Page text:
Mika Aoki’s Blown-Glass Sculptures

Craft & Design
Mika Aoki’s Blown-Glass Sculptures

Transparent Exploration

By Arwen O’Reilly Griffith

Photos by Yoshisato Komaki

Mika Aoki’s glass-blown sculptures seem otherworldly, until you look more closely. Then you realize how very tied to this world they are: inspired by mold spores, viruses, plants, life, and death, the clear glass simultaneously makes abstract concepts concrete and vanishes before our very eyes. Born in Hokkaido, Japan, Aoki now lives in London, where she is learning English and studying at the Royal College of Art. (Don’t mistake her for a novice; she’s shown her work for years in Japan after studying art and glass blowing in Tokyo.)

Is she an artist or a scientist? Her resumé proves her chops as an artist, but she says, “My inspirations come from observations and conversations with scientists.” While creating new pieces, Aoki often visits labs to spark ideas, and dreams of collaborating with scientists on her next body of work. Her interest in things that can’t always be seen with the naked eye lends itself perfectly to glass. “Unless light shines on it, we cannot confirm [its] existence,” she writes. “Thus I encountered one material which can exist as the membrane of something invisible.”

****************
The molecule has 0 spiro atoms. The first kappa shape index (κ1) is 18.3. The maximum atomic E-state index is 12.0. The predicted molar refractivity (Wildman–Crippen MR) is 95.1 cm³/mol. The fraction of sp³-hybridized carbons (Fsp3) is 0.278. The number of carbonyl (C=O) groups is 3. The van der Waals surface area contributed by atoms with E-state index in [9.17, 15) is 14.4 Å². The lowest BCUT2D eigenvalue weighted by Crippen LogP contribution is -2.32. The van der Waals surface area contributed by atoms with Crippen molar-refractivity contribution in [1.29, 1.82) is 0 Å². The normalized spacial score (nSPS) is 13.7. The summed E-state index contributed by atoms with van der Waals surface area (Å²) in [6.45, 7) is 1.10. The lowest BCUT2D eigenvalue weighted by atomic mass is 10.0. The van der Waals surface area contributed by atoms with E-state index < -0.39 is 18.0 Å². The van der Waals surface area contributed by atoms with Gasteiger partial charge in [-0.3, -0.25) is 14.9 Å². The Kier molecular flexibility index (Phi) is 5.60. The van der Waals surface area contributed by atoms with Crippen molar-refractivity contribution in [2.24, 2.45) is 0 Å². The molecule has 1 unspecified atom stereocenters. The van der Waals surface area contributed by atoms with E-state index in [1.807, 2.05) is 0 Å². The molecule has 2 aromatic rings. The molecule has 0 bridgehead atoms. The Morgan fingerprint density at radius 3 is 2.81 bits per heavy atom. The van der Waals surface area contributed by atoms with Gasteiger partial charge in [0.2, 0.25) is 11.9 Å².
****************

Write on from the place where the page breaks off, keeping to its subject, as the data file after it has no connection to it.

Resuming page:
In an installation piece called Her Songs Are Floating, an old car sits in darkness. Glass arches out of the car and within it, looking like transparent roots shooting into the interior. “I try to make works that could make contact with physical and mental senses,” Aoki says, and one can’t help but think of the battle between humans and the natural world, life and its end. Other works show sinuous glass sculptures suspended in vitrines, exploding from test tubes, and growing out of bottles. Sperm searches for ovum, virus for host, spore for sustenance. Surely the glass is alive? Or at least singing? “I’m interested in the phenomenon of life,” she says simply.

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